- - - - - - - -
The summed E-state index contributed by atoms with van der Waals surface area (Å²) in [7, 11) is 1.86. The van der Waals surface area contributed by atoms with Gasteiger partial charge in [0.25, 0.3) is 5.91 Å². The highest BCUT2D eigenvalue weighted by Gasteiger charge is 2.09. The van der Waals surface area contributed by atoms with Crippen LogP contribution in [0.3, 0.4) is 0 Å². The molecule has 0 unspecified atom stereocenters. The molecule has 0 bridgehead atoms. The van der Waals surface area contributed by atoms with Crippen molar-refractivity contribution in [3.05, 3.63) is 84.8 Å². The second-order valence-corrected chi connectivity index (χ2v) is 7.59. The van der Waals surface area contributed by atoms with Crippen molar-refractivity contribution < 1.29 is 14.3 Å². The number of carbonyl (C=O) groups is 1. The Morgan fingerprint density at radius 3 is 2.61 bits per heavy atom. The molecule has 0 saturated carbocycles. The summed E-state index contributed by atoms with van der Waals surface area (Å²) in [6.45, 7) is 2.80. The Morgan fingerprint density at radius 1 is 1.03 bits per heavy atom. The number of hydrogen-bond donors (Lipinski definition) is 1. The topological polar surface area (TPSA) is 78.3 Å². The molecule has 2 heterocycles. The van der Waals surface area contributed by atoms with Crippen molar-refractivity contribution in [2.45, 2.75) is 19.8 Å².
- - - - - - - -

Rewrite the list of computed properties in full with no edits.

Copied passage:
The summed E-state index contributed by atoms with van der Waals surface area (Å²) in [7, 11) is 1.86. The van der Waals surface area contributed by atoms with Gasteiger partial charge in [0.25, 0.3) is 5.91 Å². The highest BCUT2D eigenvalue weighted by Gasteiger charge is 2.09. The van der Waals surface area contributed by atoms with Crippen LogP contribution in [0.3, 0.4) is 0 Å². The molecule has 0 unspecified atom stereocenters. The molecule has 0 bridgehead atoms. The van der Waals surface area contributed by atoms with Crippen molar-refractivity contribution in [3.05, 3.63) is 84.8 Å². The second-order valence-corrected chi connectivity index (χ2v) is 7.59. The van der Waals surface area contributed by atoms with Crippen molar-refractivity contribution < 1.29 is 14.3 Å². The number of carbonyl (C=O) groups is 1. The Morgan fingerprint density at radius 3 is 2.61 bits per heavy atom. The molecule has 0 saturated carbocycles. The summed E-state index contributed by atoms with van der Waals surface area (Å²) in [6.45, 7) is 2.80. The Morgan fingerprint density at radius 1 is 1.03 bits per heavy atom. The number of hydrogen-bond donors (Lipinski definition) is 1. The topological polar surface area (TPSA) is 78.3 Å². The molecule has 2 heterocycles. The van der Waals surface area contributed by atoms with Crippen molar-refractivity contribution in [2.45, 2.75) is 19.8 Å².